In August 2011, Hurricane Irene caused widespread power outages and flooding in New England. Thousands of homes and businesses were without power. Some areas were without power for several days following the storm. This summer, millions of businesses were affected by Hurricane Isaac. Business interruptions like these can cause companies to lose productivity and profits. Having a Business Continuity Plan in place can help.
A Business Continuity Plan is used to detail how a business will continue if a disaster or emergency occurs. The plan can help provide quick recovery from business interruptions.
One of the first steps that businesses can take to ensure that they are prepared for an emergency is to update existing emergency plans. The Occupational Safety and Health Administration (OSHA) requires that companies have a written emergency action plan and fire prevention plan. Since September is National Preparedness Month, this is a good time to review these plans.
Is your emergency contact list up-to-date? Take the time to ensure that there is a list of every employee that includes their office, home, and cell phone numbers. Employers should develop a procedure for communicating with employees in the event of a disaster. Also, include critical supplier and customer contact information in your plan.
Organizations can visit http://readyrating.org/ and complete an online self-assessment of their preparedness. There is also free information and tools available to help with your preparedness at http://www.ready.gov/business
For more information on emergency preparedness, contact Colleen Walsh at 508.970.0033 ext. 129 or firstname.lastname@example.org.
Linda Swift, CAPACCIO’s Manager of the EH&S Compliance and Systems Group, will present New Hazardous Materials Processing Regulations and Preventive Emergency Planning at the upcoming Central Massachusetts Business Environmental Network (CMBEN) meeting on September 11 from 9-11 a.m. The meeting is in partnership with the Worcester Regional Chamber of Commerce and will be held at WRCC, 446 Main Street, Suite 200. There is no cost for this meeting, however space is limited, so please register soon. To register, e-mail Mary Hubbard of the Worcester Regional Chamber of Commerce at email@example.com, or call her at (508) 753-2924.
Ms. Swift’s presentation will delve into the wide scope of the new Massachusetts Department of Fire Services (DFS) Hazardous Material Processing regulation (527 CMR 33), which involves compliance to requirements of a number of agencies. Ms. Swift will talk about the applicability of and compliance to 527 CMR 33, and include the scope of the regulation, exemptions, determining applicability to the regulation, how to achieve compliance with the regulation, and other requirements that may be applicable.
Rick Reibstein of the Massachusetts Office of Technical Assistance will discuss the requirements in the context of emergency planning generally and how an efficient response will include an examination of options for accident and pollution prevention, as well as combining related compliance and performance efforts.
For more information on the new regulation and how it may pertain to your facility, please contact Linda Swift at 508-970-0033 x119 or firstname.lastname@example.org.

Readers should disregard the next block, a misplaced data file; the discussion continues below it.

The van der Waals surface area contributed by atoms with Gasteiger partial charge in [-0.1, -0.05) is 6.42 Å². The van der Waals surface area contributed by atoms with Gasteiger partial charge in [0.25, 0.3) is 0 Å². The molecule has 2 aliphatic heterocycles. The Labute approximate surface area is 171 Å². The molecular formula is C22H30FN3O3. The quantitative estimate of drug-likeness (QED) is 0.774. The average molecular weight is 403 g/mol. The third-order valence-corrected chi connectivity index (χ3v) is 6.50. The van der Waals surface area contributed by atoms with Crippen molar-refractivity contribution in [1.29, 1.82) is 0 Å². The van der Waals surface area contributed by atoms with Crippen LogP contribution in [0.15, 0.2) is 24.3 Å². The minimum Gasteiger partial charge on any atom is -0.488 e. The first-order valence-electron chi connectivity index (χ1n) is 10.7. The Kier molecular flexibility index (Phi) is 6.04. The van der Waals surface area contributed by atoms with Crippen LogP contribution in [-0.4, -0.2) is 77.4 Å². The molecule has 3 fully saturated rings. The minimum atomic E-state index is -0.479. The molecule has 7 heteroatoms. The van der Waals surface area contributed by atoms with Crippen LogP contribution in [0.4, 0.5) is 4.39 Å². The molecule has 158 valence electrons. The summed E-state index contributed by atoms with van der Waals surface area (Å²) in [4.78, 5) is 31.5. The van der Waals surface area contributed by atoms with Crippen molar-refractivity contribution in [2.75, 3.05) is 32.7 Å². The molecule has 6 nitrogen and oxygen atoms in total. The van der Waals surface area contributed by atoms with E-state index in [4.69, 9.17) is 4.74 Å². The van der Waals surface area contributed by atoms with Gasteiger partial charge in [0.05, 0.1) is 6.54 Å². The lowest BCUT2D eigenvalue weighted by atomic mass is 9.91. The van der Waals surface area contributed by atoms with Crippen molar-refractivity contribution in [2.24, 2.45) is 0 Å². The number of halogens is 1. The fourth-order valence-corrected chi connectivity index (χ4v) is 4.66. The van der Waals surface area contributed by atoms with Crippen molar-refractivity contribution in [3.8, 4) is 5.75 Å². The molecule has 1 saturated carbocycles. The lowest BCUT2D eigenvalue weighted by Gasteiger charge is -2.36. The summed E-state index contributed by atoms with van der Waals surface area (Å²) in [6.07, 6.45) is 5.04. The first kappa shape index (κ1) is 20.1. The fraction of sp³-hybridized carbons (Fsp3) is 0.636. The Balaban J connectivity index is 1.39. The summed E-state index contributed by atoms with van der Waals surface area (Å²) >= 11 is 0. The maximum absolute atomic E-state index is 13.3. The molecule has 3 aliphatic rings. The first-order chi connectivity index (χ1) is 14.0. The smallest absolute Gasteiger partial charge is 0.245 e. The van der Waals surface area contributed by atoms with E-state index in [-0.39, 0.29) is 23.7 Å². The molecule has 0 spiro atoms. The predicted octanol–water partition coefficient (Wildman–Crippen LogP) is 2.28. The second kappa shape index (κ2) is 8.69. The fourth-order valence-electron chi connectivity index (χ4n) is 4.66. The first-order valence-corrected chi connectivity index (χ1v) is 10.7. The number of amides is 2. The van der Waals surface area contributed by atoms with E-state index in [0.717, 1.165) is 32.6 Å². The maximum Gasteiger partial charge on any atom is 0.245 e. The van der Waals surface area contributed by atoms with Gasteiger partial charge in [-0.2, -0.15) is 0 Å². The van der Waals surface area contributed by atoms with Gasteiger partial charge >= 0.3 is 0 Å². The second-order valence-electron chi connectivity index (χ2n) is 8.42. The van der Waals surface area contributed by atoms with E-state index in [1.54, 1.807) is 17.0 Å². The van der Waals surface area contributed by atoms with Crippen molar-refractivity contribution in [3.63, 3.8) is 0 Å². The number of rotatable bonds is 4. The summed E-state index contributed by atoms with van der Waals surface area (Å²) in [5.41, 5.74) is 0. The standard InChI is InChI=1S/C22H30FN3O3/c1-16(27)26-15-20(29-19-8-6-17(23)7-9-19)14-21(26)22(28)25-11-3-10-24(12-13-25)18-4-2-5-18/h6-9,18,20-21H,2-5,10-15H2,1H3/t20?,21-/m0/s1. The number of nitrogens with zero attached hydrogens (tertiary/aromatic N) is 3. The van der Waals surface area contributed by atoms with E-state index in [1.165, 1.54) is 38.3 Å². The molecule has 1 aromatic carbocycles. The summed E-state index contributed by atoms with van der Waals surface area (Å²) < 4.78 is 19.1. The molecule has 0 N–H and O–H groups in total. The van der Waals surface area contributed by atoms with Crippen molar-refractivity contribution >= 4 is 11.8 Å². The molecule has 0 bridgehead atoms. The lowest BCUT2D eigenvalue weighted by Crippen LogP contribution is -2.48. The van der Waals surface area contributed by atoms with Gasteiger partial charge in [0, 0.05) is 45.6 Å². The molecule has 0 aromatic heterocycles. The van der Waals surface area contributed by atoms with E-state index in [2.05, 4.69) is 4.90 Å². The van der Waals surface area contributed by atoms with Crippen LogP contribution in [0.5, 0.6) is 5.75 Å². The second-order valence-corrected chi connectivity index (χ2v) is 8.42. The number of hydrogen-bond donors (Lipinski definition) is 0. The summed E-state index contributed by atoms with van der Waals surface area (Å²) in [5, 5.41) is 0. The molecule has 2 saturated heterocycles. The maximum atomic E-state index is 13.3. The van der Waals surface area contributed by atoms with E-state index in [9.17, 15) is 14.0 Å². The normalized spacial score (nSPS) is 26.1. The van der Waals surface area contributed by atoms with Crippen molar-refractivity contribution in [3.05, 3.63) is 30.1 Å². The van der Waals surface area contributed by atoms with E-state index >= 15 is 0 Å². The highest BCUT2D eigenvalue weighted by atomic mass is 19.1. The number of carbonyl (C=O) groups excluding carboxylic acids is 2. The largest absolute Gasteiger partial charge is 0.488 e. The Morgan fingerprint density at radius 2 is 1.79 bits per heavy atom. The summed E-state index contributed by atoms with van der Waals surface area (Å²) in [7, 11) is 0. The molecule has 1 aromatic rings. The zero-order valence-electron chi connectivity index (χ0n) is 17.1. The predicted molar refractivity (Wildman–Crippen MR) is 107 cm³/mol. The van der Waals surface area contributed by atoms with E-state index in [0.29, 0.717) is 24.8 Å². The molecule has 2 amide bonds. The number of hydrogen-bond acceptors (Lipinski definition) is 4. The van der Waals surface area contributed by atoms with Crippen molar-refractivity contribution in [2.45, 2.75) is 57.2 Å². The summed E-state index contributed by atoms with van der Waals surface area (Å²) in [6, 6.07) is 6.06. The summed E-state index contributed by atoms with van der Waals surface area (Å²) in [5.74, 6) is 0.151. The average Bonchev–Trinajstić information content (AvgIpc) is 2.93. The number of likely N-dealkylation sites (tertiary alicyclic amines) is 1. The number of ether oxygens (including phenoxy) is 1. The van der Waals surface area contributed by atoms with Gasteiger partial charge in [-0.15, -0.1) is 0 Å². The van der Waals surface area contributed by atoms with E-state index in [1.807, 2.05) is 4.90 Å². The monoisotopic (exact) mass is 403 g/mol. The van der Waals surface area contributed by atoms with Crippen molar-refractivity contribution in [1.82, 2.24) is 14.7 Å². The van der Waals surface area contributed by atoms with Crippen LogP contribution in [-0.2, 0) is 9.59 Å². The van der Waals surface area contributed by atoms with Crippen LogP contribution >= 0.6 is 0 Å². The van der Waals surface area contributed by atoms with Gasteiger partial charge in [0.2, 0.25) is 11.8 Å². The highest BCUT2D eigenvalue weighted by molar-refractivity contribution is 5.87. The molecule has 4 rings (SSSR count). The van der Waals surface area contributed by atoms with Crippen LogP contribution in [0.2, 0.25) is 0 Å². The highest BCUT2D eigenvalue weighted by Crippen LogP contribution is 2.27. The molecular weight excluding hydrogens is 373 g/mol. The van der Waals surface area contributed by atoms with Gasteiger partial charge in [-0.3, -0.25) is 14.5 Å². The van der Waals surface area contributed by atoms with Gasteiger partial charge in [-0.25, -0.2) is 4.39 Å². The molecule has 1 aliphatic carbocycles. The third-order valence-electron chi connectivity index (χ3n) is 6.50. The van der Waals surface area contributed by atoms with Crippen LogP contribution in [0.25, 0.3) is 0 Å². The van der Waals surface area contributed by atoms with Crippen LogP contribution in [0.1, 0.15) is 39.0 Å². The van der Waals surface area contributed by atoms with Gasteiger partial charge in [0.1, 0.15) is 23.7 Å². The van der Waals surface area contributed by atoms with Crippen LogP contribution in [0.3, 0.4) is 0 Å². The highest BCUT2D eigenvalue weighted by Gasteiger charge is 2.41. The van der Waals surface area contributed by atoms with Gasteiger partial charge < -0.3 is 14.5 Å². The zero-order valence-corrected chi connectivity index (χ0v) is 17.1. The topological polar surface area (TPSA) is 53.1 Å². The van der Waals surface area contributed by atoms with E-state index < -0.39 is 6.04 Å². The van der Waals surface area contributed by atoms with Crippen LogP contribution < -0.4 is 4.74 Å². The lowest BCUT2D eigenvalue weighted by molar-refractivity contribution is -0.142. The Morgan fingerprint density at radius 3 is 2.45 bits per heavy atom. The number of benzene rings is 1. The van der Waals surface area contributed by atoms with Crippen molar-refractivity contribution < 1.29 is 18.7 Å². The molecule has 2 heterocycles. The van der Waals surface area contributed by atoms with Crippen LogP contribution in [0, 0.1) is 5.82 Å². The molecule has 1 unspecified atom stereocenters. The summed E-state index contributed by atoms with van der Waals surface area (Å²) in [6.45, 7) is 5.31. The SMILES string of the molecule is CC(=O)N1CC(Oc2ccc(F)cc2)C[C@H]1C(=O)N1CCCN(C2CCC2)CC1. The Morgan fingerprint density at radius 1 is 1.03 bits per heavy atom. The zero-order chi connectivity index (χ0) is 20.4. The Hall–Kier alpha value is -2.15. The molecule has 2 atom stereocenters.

On Wednesday, August 22, the United States Securities and Exchange Commission (SEC) voted in favor of a rule for conflict mineral disclosure. Based on this vote, US-based manufacturing companies will be required to publicly disclose the
use of conflict minerals (including tantalum, tin, gold, or tungsten) that have originated in the Democratic Republic of the Congo or nearby areas.
Reporting to the SEC will be required on a new form (i.e., Form SD), if a company uses conflict minerals “necessary to the functionality or production of a product.” Companies will have until May 31, 2014 to make their first disclosures for the calendar year of 2013.
This is two years in the making, as the Dodd-Frank Wall Street Reform and Consumer Protection Act was first signed into federal law in July of 2010. Continue to follow our blog for more information regarding conflict minerals and their now required disclosure.
View the SEC press release here: http://sec.gov/news/press/2012/2012-163.htm
Have you conducted your Stormwater Annual Site Inspection? Companies with coverage under the National Pollutant Discharge Elimination System (NPDES) Multi-Sector General Permit for stormwater discharges associated with industrial activity must conduct an Annual Comprehensive Site Inspection by September 29, 2012. The period for the inspection is September 29, 2011- September 29, 2012. The annual comprehensive site inspection includes an inspection of the areas where industrial activity may be exposed to stormwater, and a review of corrective actions taken during the reporting period. The Annual Reporting Form (Appendix I of the MSGP) must be mailed to the EPA within 45 days after completion of the inspection.
Companies covered under the 2008 MSGP must continue quarterly visual assessments, routine facility inspections, and required effluent or benchmark monitoring. Results for quarterly benchmark monitoring must be submitted to the EPA within 30 days of receiving the results from the laboratory.
“No Exposure” Certifications obtained under NPDES regulations for stormwater permitting in 2007 are valid for five years and will expire in 2012. Companies should reassess whether the “No Exposure” conditions still apply and renew if applicable. Companies that have never filed a “No Exposure” Certification should consider whether their facility can meet the conditions of the certification, therefore precluding the need for coverage under the MSGP.
If you have any questions or need assistance, please call Lucy Servidio at (508) 970-0033 extension 114 or email@example.com.